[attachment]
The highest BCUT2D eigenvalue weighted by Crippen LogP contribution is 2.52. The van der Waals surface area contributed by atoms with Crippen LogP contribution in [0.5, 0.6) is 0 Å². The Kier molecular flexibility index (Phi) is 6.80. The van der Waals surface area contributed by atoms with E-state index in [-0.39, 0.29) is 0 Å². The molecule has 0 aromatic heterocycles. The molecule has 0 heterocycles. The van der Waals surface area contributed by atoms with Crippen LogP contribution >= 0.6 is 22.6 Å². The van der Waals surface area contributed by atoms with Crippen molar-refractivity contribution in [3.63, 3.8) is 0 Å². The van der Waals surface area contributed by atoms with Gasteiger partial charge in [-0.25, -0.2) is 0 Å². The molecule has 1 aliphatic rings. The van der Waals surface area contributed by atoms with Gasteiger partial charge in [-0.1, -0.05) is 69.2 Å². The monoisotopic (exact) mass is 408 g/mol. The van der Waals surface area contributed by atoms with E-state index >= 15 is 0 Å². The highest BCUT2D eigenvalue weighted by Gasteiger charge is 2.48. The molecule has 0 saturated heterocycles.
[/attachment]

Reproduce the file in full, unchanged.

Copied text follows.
The highest BCUT2D eigenvalue weighted by Crippen LogP contribution is 2.52. The van der Waals surface area contributed by atoms with Crippen LogP contribution in [0.5, 0.6) is 0 Å². The Kier molecular flexibility index (Phi) is 6.80. The van der Waals surface area contributed by atoms with E-state index in [-0.39, 0.29) is 0 Å². The molecule has 0 aromatic heterocycles. The molecule has 0 heterocycles. The van der Waals surface area contributed by atoms with Crippen LogP contribution >= 0.6 is 22.6 Å². The van der Waals surface area contributed by atoms with Crippen molar-refractivity contribution in [3.63, 3.8) is 0 Å². The van der Waals surface area contributed by atoms with Gasteiger partial charge in [-0.25, -0.2) is 0 Å². The molecule has 1 aliphatic rings. The van der Waals surface area contributed by atoms with Gasteiger partial charge in [-0.1, -0.05) is 69.2 Å². The monoisotopic (exact) mass is 408 g/mol. The van der Waals surface area contributed by atoms with E-state index >= 15 is 0 Å². The highest BCUT2D eigenvalue weighted by Gasteiger charge is 2.48. The molecule has 0 saturated heterocycles.